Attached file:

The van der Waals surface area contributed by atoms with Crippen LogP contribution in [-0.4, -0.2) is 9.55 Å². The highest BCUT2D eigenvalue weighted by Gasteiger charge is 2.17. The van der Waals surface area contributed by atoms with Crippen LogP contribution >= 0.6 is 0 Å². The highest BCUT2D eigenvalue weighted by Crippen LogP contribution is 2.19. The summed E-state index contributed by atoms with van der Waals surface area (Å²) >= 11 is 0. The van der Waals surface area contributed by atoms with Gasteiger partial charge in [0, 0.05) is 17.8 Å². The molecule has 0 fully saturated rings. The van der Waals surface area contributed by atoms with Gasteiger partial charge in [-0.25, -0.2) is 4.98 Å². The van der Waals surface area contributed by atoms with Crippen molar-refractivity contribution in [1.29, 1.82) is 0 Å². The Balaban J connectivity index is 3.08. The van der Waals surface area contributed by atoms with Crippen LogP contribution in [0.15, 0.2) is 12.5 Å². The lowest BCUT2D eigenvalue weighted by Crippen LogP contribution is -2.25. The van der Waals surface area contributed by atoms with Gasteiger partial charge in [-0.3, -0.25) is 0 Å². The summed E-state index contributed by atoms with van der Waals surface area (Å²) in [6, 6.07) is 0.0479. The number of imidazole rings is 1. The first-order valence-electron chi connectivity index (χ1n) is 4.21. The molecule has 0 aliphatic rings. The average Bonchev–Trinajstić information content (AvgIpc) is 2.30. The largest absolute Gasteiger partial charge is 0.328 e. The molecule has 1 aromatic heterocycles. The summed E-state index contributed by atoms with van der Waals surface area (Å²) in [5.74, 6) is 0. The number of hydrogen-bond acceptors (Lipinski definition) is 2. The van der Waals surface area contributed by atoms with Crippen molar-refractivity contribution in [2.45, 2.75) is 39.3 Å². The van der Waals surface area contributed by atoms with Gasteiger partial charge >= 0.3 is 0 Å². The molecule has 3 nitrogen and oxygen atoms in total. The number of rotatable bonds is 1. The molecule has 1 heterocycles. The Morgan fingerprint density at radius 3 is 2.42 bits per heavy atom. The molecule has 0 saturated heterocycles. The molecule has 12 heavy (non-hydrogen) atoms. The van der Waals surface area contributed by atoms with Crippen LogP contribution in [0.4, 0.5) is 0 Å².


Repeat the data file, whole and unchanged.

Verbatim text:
The van der Waals surface area contributed by atoms with Crippen LogP contribution in [-0.4, -0.2) is 9.55 Å². The highest BCUT2D eigenvalue weighted by Gasteiger charge is 2.17. The van der Waals surface area contributed by atoms with Crippen LogP contribution >= 0.6 is 0 Å². The highest BCUT2D eigenvalue weighted by Crippen LogP contribution is 2.19. The summed E-state index contributed by atoms with van der Waals surface area (Å²) >= 11 is 0. The van der Waals surface area contributed by atoms with Gasteiger partial charge in [0, 0.05) is 17.8 Å². The molecule has 0 fully saturated rings. The van der Waals surface area contributed by atoms with Gasteiger partial charge in [-0.25, -0.2) is 4.98 Å². The van der Waals surface area contributed by atoms with Crippen molar-refractivity contribution in [1.29, 1.82) is 0 Å². The Balaban J connectivity index is 3.08. The van der Waals surface area contributed by atoms with Crippen LogP contribution in [0.15, 0.2) is 12.5 Å². The lowest BCUT2D eigenvalue weighted by Crippen LogP contribution is -2.25. The van der Waals surface area contributed by atoms with Gasteiger partial charge in [-0.3, -0.25) is 0 Å². The summed E-state index contributed by atoms with van der Waals surface area (Å²) in [6, 6.07) is 0.0479. The number of imidazole rings is 1. The first-order valence-electron chi connectivity index (χ1n) is 4.21. The molecule has 0 aliphatic rings. The average Bonchev–Trinajstić information content (AvgIpc) is 2.30. The largest absolute Gasteiger partial charge is 0.328 e. The molecule has 1 aromatic heterocycles. The summed E-state index contributed by atoms with van der Waals surface area (Å²) in [5.74, 6) is 0. The number of hydrogen-bond acceptors (Lipinski definition) is 2. The van der Waals surface area contributed by atoms with Crippen molar-refractivity contribution in [2.45, 2.75) is 39.3 Å². The van der Waals surface area contributed by atoms with Gasteiger partial charge >= 0.3 is 0 Å². The molecule has 3 nitrogen and oxygen atoms in total. The number of rotatable bonds is 1. The molecule has 1 heterocycles. The Morgan fingerprint density at radius 3 is 2.42 bits per heavy atom. The molecule has 0 saturated heterocycles. The molecule has 12 heavy (non-hydrogen) atoms. The van der Waals surface area contributed by atoms with Crippen LogP contribution in [0.4, 0.5) is 0 Å².